When I entered the world, my mind and body was a blank canvas. As I've grown, I've learned what love is, how to love and what it feels like to be loved unconditionally. But when I'm confronted with hardships or challenges, opening my heart to others can be increasingly difficult.
Oftentimes, when we roll out our yoga mat, we’re searching for a sense of release. We may want our practice to navigate us through an emotionally trying time or help us relax from a busy day at work. And when we’re lying in our final savasana, we want to feel that release pouring through every inch of our body. How can we take our practice to new heights and achieve that feeling of contentment when we close our practice? (Read more in Forget Happy, 'Be Content' Instead.)
Especially if emotional tension is present, yoga can help cultivate both self-love and love for others through chest-opening postures that open the heart chakra. Next time you’re in yoga class or practicing at home, set an intention to open your heart. The benefits of heart-opening asanas go far beyond the physical. By practicing these five postures, you’ll notice increased resiliency, elevated consciousness and mental clarity so you can invite more love into your life.
Adho Mukha Svanasana (Downward-Facing Dog Pose)
As one of the most frequently practiced postures in yoga, downward-facing dog pose has exceptional heart benefits and stretches the back and spine.
Start in bharmanasana (table top), ensuring your hands are in line with your shoulders. Keep your knees directly below your hips. Push off your mat so that you’re in an upside down "V" position. Keep your hands and feet widely spread and firmly pressed into the mat. Take five deep belly breaths or a simhasana (lion’s breath) for a more invigorating release and feel the love rush in.
Virabhadrasana (Warrior One Pose)
One of the most common standing postures, Virabhadrasana encourages us to confront self-ignorance (avidya). It also helps prepare us for heart-opening backbends.
From adho mukha svanasana, bring your right foot forward next to the right hand. Pivot your left foot and drop the left heel on to the floor with the toes turned out about 45 degrees from the heel. Bend your right knee directly over your right ankle and square your hips. Raise your arms, palms facing each other, and take a slight backbend to open the chest. Repeat on the left side. Don’t forget to breathe.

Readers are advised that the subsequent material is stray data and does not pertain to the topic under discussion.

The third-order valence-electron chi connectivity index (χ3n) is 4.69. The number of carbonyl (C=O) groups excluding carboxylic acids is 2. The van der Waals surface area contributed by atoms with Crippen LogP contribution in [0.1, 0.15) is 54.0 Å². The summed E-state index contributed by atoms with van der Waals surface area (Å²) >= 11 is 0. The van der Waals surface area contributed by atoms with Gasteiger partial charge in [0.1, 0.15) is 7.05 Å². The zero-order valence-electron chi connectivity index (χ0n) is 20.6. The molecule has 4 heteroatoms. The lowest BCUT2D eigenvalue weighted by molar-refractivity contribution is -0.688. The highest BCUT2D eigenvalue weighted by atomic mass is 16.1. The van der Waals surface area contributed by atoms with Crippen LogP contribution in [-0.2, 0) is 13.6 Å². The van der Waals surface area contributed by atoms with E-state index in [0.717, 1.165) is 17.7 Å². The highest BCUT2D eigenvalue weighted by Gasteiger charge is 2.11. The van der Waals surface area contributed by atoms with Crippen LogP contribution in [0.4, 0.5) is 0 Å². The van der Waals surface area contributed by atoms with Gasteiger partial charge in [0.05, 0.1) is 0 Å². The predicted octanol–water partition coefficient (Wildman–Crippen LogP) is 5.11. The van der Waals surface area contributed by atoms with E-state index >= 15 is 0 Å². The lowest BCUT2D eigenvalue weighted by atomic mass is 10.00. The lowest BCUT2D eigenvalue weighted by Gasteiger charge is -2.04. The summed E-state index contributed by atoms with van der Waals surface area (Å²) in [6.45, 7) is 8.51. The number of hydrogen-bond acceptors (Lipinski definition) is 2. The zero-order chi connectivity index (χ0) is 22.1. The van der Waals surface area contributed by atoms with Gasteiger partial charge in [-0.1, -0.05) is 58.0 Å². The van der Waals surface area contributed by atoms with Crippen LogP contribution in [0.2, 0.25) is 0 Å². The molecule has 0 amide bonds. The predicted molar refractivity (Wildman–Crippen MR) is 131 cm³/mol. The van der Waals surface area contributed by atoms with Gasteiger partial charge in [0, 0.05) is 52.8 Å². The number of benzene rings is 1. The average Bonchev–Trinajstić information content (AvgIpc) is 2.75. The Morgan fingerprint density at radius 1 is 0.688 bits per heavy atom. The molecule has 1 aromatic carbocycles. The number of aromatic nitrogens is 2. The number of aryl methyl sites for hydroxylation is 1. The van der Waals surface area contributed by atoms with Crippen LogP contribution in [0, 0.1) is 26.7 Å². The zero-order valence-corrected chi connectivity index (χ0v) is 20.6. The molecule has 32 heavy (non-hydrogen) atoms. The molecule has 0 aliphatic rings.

Ustrasana (Camel Pose)
Ustrasana is a wonderful posture for both new and experienced yogis. When in this posture, our heart becomes the highest point of our bodies. Our heart also enables us to reflect on our current state and see life more positively.
With your legs hip-width apart, kneel on the floor and press your shins into the mat. Rest your hands on the back of your hips while slowly lifting the chest towards the sky. Hold while taking five deep breaths and return to balasana (child’s pose). (Learn how Conscious Breathing Will Boost Your Yoga Practice.)
Marjaryasana (Cat Pose) / Bitilasana (Cow Pose)
These simple and slow heart-opening asanas help calm the mind and body while opening the chest. They are often paired for a gentle vinyasa.
Start in table top, being aware that your hands should be in line with your shoulders and your knees placed below your hips. On your next inhale, allow your abdomen to drop, creating a small curve in your spine. As you exhale, pull your abdomen inwards allowing the spine to arch like a cat. Your drishti (gaze) should be towards your mat.
How does it feel as you pull your navel towards your spine while lifting the heart chakra? Repeat the sequence for at least five deep breaths.
Dhanurasana (Floor Bow Pose)
More advanced heart-opening yoga poses, such as dhanurasana, trigger feelings of contentment and encourage internal balance and harmony.
Lie on your belly with your hands alongside your torso, palms up. Exhale and bend your knees, bringing your heels as close as you can to your buttocks. Reach back with your hands and firmly grasp your ankles. Inhale. Lift your heels away from your buttocks and your thighs away from the floor, pulling your torso and head off the floor. Be mindful of keeping your body in the correct alignment. If you’re new to this posture, your flexibility will increase in time. Breathe deeply and hold.
Feel the Love
After practicing this series of asanas, do you feel more open to give and accept love? Resting in our final savasana, we are in our most vulnerable state: we’ve shed our fears and we’ve opened our heart. By incorporating these and other heart-opening asanas into our lives, we’ll be more able to attract and accept healthy, genuine love. (Read on in Love Versus Fear.)